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Lawrence transit system ranked No. 36 in the country; construction firm purchases North Lawrence property

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There used to be a time whenever you mentioned Lawrence’s public transit system – The T – you would inevitably hear a joke about how its more appropriate name was the empTy. But those jokes have lost their luster, and there’s a new study out that shows why. The T isn’t empty, but rather is the 36th most used public transit system in the country, at least by one measure.

The journalists at FiveThirtyEight.com have looked at the ridership numbers that transit systems report to federal regulators each month. Then they took that data and compared it to each city’s population. The result was number of trips per resident. Of the 290 cities ranked by that criterion, Lawrence was No. 36 with 33.2 trips per resident.

So, not exactly empty. If you want to look at empty, gaze to the south. Our friends in Wichita ranked No. 245 in the country with 4.5 trips per resident. Nearby Topeka was a little better at No. 170 with 8.2 trips, and the Kansas City metro only was No. 139 with 10.9 trips per resident.

In fact, you could argue that Lawrence has the second most used transit system in the entire region. Who has the top spot? Iowa City checks in at No. 11 in the country with 66 trips per resident. Iowa City, like Lawrence, is a university town. The study by FiveThirtyEight did show that compared to other university towns, Lawrence still has some room to grow. Four of the top 11 cities were university communities, with Athens, Ga. No. 4, Champaign, Ill. No. 7, and State College, Pa. No. 8. All those cities more than doubled Lawrence’s usage rates, so it seems the city’s system still can grow.

Certainly, KU students play a large role in Lawrence’s ridership numbers. Although the city and the university technically operate separate bus systems, they are coordinated, which means riders from each system can transfer between the two systems. When it comes to counting ridership, the federal regulators combine the KU and Lawrence systems and count the riders under Lawrence. Without the KU riders, Lawrence’s standing on this list would look much different.

While Lawrence still has some catching up to do with some university communities, it is clearly ahead of some others. Columbia, Mo. ranked No. 108 with 13.9 trips per resident. (Note: I don’t think it is accurate or appropriate to say that the reason for Columbia’s low ranking is because they have to take the buses off of the cement blocks each morning.) In fact, Lawrence was the top ranked city of all the Big 12 communities that were ranked. (Ames, Stillwater, Norman, and Manhattan weren’t large enough to be ranked.)

I’m sure these numbers won’t dissuade some from continuing with the empTy jokes. Indeed the ranking system isn’t perfect. It measures per capita volume more so than efficiency, but it is interesting to think that Lawrence has one of the more heavily relied-upon systems in the entire Midwest. It also is interesting to think about four years from now. Lawrence voters likely will be asked to save the system again. It was in November 2008 that voters approved a pair of sales taxes to fund the transit system, which at the time was hurting for funding. The ballot language, however, made it clear those taxes only would last 10 years. The transit vote won easily with 70 percent of the vote back then, so perhaps fans of the transit system don’t have anything to worry or about. Or, on the other hand, take a bus on Wall Street and you’ll find many a poor soul who has relied on past performance to project future returns.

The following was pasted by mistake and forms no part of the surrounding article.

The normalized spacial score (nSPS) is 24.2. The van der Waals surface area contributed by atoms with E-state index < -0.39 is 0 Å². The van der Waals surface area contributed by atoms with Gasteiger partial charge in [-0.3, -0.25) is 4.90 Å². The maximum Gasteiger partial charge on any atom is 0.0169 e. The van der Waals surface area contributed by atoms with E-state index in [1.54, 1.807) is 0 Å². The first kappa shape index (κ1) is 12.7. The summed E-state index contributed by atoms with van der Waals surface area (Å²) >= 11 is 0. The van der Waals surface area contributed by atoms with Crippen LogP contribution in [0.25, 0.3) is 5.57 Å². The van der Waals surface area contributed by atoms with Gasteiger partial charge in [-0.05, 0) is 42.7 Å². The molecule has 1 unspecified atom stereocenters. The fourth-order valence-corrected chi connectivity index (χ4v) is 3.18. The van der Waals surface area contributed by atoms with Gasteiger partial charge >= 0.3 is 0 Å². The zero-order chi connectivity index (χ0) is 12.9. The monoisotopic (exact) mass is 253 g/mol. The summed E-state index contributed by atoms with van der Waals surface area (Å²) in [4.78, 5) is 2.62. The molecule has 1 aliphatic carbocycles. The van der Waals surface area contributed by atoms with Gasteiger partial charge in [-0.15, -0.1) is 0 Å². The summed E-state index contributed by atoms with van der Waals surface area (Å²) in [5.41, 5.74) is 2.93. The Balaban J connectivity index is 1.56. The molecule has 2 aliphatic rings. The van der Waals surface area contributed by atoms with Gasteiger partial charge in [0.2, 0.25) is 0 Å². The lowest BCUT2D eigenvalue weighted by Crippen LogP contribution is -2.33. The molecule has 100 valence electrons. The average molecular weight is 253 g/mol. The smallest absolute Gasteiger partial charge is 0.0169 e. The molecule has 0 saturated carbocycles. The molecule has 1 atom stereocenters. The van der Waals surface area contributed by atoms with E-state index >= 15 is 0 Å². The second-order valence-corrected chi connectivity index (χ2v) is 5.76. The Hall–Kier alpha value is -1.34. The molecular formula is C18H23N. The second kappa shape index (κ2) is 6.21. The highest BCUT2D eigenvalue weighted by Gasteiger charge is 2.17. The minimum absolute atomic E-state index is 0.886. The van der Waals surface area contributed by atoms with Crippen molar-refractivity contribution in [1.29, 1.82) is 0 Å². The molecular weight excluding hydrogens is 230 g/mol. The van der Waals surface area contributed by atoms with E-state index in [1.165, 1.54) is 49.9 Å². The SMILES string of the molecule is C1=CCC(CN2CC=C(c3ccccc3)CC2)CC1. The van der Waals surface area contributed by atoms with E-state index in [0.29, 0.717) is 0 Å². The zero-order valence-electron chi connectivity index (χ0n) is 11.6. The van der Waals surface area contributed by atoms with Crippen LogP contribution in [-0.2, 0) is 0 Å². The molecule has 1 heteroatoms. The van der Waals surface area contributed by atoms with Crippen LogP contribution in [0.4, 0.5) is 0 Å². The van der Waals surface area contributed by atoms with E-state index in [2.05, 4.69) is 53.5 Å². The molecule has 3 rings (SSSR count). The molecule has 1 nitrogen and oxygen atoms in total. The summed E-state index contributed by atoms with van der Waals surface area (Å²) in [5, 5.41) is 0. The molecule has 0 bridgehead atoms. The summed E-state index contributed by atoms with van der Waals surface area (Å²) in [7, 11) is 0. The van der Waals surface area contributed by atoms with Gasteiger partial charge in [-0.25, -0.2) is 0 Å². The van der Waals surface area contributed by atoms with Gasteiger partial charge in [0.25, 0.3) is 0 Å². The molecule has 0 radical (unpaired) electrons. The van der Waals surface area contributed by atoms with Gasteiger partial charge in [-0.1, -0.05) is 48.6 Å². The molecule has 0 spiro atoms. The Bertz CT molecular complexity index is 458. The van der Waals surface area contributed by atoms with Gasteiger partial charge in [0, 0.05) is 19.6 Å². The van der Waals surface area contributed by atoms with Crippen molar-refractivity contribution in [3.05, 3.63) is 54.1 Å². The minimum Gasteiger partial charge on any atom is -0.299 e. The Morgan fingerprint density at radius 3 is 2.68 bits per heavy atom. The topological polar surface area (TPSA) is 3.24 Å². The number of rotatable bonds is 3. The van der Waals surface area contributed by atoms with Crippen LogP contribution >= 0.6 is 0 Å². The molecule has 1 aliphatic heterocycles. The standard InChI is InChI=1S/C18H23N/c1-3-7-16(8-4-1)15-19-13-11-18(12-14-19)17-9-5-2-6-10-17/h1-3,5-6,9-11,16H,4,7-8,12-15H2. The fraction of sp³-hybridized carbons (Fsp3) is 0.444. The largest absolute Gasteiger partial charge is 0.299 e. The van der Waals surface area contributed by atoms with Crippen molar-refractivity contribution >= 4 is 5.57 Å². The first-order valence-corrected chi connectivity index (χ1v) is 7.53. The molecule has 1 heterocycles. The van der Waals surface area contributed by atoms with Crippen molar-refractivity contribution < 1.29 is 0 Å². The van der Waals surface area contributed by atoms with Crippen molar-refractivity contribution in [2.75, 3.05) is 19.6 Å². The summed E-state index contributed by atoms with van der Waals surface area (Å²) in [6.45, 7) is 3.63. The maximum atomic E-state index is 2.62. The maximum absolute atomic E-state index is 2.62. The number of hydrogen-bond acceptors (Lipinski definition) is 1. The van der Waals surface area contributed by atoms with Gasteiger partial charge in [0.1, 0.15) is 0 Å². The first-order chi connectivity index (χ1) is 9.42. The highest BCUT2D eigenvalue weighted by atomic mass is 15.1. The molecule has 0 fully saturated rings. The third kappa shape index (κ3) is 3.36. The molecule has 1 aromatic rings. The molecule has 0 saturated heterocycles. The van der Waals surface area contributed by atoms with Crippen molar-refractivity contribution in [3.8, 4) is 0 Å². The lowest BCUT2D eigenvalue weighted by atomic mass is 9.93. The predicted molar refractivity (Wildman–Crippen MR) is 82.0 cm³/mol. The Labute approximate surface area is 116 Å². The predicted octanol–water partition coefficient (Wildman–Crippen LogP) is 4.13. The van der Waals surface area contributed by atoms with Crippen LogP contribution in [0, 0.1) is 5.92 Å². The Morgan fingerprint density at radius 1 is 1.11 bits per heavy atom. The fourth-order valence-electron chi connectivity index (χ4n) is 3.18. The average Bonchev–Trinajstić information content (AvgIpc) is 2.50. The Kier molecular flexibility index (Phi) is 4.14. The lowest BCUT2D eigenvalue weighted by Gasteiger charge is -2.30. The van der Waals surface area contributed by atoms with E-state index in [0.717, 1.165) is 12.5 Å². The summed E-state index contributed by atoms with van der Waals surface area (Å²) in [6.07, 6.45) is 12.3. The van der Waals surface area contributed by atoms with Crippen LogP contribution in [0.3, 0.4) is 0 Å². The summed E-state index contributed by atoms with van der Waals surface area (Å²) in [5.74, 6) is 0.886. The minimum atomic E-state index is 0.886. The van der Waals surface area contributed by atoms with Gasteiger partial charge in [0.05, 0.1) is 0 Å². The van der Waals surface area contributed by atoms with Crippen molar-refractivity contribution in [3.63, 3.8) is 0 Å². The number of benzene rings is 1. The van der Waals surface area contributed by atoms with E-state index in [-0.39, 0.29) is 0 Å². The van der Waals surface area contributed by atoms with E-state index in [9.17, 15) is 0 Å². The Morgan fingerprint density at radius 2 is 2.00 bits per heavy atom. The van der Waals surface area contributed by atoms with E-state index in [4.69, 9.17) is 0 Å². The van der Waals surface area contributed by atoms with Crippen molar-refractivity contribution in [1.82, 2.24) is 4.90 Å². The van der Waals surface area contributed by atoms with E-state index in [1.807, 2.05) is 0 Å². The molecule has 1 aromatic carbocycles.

In other news and notes around town:

• Maybe a mobile home is more your style than a bus. If so, you already have noticed that Webster’s Mobile Home Sales in North Lawrence has gone out of business. We reported on that quite a while ago. But there is now news about a new business that will take over the company’s longtime real estate at 801 N. Second St. A group led by Manhattan-based Hi-Tech Interiors has purchased the property, and will use the existing building for its Lawrence office staff. But a company official told me the construction firm also is considering building a warehouse and a construction yard on the site. The firm has had offices in Lawrence at 616 Arizona St., but has been looking for additional space as work levels in the Lawrence and Kansas City areas have been increasing. The Lawrence office serves the Kansas City market, which has been the company’s best growth market. The firm specializes in steel framing, drywall and exterior finishes. It is a subcontractor for a lot of large projects, including the Theatre Lawrence project and the downtown hotel project that is underway.

Comments

Brett McCabe 11 months ago

Does this mean more purple pussycat plates in town? Then let's stop it. Why does everyone from that school/city want to live here?

Todd Kennedy 11 months ago

"When it comes to counting ridership, the federal regulators combine the KU and Lawrence systems and count the riders under Lawrence. Without the KU riders, Lawrence’s standing on this list would look much different."

Yea, because the T really is EmpTy. Just have the students for oh 9 months out of the year that bolster the numbers, especially on routes that drive through campus and pick students up (a majority of the routes).

Tricky Gnosis 11 months ago

Todd, that's like when football fans say "well, if you take away the interceptions, they're a great team" or when stock analysts say "well, when you deduct that one-time extraordinary expense, they're a profitable company!"

The numbers are the numbers. If the students ride, it's still cars off the street. Which, in a town of 100,000 with roads built for a population of 50,000, is a pretty good deal.

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